Artist Brian Deka Paupaw stands in front of his brand-new mural, "Hand of Peace," located on the corner of Putnam Avenue and Malcolm X Blvd. in Bed-Stuy
Artist Brian Deka Paupaw stands in front of his brand-new mural, “Hand of Peace,” located on the corner of Putnam Avenue and Malcolm X Blvd. in Bed-Stuy

A magnificent new mural—an image of Malcolm X and Muhammad Ali– was erected earlier this week by artist Brian Deka PauPaw, on the side of Marmy’s Laundromat, located at the corner of Putnam Avenue and Malcolm X Boulevard in Bed-Stuy.

The painting, entitled “Hand of Peace,” is a reproduction of a photo taken in 1964, where Ali and Malcolm X are at a food counter celebrating Ali’s victory in a fight against Sonny Liston where he was just crowned the heavyweight champion of the world.

Photo: Getty Images

The photo was taken at a time when Ali and Malcolm X were Muslim brothers in the Nation of Islam. The two were close friends. But, unfortunately, a few months later, their relationship fractured after Malcolm X took The Hajj and returned with a different view—one that went against the teachings of the Honorable Elijah Muhammad and the Nation of Islam.

Unfortunately, the two still had not reconciled when Malcolm X was murdered almost a year later. And so, Deka said, the aim of the painting was to speak to that very dilemma occurring in far too many African-American communities: brother against brother; unresolved differences; violence. And death.

“The photo of Ali and Malcolm X reminds me of what has happened and what is still happening in our communities,” said Deka, 42, who grew up in Brownsville and Bedford-Stuyvesant. “Most of us who have problems and are at war with each other, although we all went to the same schools and lived in the same neighborhoods. But we fall apart because of differences.”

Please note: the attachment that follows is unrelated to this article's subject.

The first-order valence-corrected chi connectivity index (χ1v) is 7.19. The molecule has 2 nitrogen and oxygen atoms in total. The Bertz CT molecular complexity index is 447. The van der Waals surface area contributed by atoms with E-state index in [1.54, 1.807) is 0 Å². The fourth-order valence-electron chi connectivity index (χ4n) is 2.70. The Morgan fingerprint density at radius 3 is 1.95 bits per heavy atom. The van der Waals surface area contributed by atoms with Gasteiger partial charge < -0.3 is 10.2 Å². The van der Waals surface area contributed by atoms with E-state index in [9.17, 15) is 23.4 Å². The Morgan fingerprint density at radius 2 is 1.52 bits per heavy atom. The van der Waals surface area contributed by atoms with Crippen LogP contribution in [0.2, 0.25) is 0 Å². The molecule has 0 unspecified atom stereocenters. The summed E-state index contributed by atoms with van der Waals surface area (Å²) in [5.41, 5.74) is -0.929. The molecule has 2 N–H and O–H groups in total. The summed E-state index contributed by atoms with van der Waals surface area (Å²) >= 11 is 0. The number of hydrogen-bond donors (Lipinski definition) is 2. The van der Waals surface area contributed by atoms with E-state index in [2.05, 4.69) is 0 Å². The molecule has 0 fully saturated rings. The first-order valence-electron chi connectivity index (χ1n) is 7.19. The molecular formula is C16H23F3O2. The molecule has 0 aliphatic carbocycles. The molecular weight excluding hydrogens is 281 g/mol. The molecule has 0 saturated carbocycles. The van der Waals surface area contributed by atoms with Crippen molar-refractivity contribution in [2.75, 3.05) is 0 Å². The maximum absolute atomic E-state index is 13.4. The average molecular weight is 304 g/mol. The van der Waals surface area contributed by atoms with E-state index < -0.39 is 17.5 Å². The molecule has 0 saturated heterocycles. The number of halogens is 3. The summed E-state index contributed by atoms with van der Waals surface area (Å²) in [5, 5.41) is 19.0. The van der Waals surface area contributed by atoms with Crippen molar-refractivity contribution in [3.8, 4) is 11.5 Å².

Deka, an avid surfer and snowboarder, is the founder of Hoods to Woods, a non-profit program that introduces children of color to the outdoors. He was a graffiti artist as a young boy, and is a graphic designer by trade. He said he always wanted to paint something in the neighborhood but between work, volunteering and his non-profit, he never made the time for it.

“So, this is like the first legal street art project I’ve ever done,” he said laughing.

“The neighborhood is changing, but I didn’t want Malcolm X to turn back to Reid Avenue. So I thought what can I do to preserve the culture and have a message?” said Deka. “And it’s just incredible the reaction I got, people walking by cheering, cars honking and even for little children it’s an opportunity to give this little history lesson.”


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